Light at the End of the Tunnel for the UK’s Shops, Following Record Plunge in Retail Sales in April

– Record slump in retail sales in the UK
– Online sales take up some of the main street's losses
– But "light at the end of the tunnel" says no industry expert

Retail sales hit a record high

Image © Adobe Images

The UK economy saw an 18.1% drop in retail sales in April, a record collapse, but this is hardly surprising given the extent of the government-enforced economic shutdown to stop the spread of Covid-19.

The drop in retail sales was greater than expected by the markets, as an economists' survey showed that a decrease of -16% from the previous month was expected.

The record decline in April followed a decline of 5.2% in March, making sales 22.3% below the level before the corona virus in February.

Apparel sales decreased 50.2% month-on-month, while gasoline sales decreased 52.0% month-on-month.

"All of this comes at an already precarious time for the UK's main road. The pound's sharp depreciation and a prolonged period of subdued consumer confidence after the 2016 referendum had hit demand in recent years, while retailers faced combined cost pressures from successive increases of the minimum wage and more recently by building inventory around the Brexit deadlines, "said James Smith, Developed Markets Economist ING bank.

Since the main street is practically closed, it's understandable that consumers turned to online sources. This was reflected in an 18.0% increase in online sales compared to the previous month. The total share of Internet sales is 30% of total sales, an increase of 22% in March.

Retail sales charts "width =" 750

Above pictures courtesy of ING Bank.

On the outlook, Paul Dales, chief economist for the UK, has contributed Capital economy According to April, April was probably the lowest point in retail sales as some stores were partially reopened in May. Capital Economics estimates that consumption in the second quarter of 2020 could decrease by 25% compared to the previous quarter, which would be a little better than the originally expected decrease of 30% compared to the previous quarter.

"Retailers have never seen such a dramatic drop in sales before, but at the end of the tunnel there is light when the government announces that non-essential retail stores can be provisionally reopened in June," said Lee Lucas, principal and CEO of Fashion Retail Academy. "With the summer vacation abroad not going as planned, fashion retailers could be the unexpected winners of the greatest stay in Britain that Britain has ever seen."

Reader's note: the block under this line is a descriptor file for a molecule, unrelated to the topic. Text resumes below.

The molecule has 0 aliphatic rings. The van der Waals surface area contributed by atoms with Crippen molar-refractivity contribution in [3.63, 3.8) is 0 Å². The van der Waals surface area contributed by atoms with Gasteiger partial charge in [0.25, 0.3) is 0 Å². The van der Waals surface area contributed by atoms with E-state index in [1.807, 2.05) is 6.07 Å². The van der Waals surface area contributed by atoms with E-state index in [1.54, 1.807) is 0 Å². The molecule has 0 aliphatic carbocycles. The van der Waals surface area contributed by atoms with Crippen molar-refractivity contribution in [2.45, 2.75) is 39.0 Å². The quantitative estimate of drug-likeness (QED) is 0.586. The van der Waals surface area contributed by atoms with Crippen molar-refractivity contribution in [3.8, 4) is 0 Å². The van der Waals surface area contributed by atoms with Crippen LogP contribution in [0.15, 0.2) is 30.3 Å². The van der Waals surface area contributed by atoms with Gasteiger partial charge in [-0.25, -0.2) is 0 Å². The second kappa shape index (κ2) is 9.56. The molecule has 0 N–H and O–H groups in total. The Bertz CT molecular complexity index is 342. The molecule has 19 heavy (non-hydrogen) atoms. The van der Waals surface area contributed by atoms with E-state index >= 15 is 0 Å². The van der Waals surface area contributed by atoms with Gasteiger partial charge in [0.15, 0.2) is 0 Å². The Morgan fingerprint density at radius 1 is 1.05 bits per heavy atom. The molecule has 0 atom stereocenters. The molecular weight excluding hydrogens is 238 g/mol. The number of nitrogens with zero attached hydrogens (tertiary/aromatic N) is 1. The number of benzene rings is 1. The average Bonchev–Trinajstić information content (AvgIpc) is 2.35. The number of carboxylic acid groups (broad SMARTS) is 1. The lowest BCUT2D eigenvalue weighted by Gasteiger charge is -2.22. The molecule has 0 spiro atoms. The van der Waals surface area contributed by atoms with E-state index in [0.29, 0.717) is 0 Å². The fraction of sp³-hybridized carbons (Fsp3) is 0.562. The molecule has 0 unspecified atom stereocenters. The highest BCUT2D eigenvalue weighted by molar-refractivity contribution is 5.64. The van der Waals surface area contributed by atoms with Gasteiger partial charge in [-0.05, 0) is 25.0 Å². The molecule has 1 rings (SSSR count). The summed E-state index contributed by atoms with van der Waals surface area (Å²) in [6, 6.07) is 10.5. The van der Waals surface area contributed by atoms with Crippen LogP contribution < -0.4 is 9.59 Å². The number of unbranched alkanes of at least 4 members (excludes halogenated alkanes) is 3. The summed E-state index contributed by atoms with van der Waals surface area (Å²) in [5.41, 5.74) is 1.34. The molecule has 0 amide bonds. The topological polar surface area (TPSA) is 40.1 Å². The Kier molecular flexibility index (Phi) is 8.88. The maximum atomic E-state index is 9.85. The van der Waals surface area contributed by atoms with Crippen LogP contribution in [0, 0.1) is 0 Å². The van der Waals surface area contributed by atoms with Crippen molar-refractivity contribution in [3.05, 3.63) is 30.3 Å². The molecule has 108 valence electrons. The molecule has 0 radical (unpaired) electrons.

After months of suspension, Lucas says, "Customers will have a chance to enjoy familiar activities again, and that includes bringing a little retail therapy back into their lives."

Retailers had to close their doors in March as the government stepped up efforts to curb the spread of Covid-19, marking a time of unprecedented uncertainty for the country's retail stores.

However, there was an increase in demand in grocery stores as consumers had stocks in anticipation of the block, which may have been somewhat flattering to the April data.

After the surge in supermarkets eased in May, the whole sector slumped. However, some retailers reopened in May, and garden centers and hardware stores opened their doors again.

Further restrictions are expected to be relaxed at the beginning of June, which should enable a further revival of sales.

"The announcement that June could mark a turning point has given them the goal of focusing on work practices and, above all, changing time to comply with social distancing policies and to ensure that businesses do improved health and safety measures be operated, "he says Lucas.

However, ING's Smith is less optimistic about the UK retail outlook and notes that the majority of its sales still take place in the traditional high-street environment.

"While the balance re-opens to some extent when the stores reopen, stores may not open at all in many cases. According to the Local Data Company, store openings have been steadily decreasing since 2015, while closings have been down year on year Around 14% have increased The vacancy rate in retail has increased in recent years and we expect this trend to only accelerate, "said Smith.

According to ING, the success of the traditional retail sector will be caused, but the lockout will only reinforce the trend away from physical retail that we have seen in recent years.

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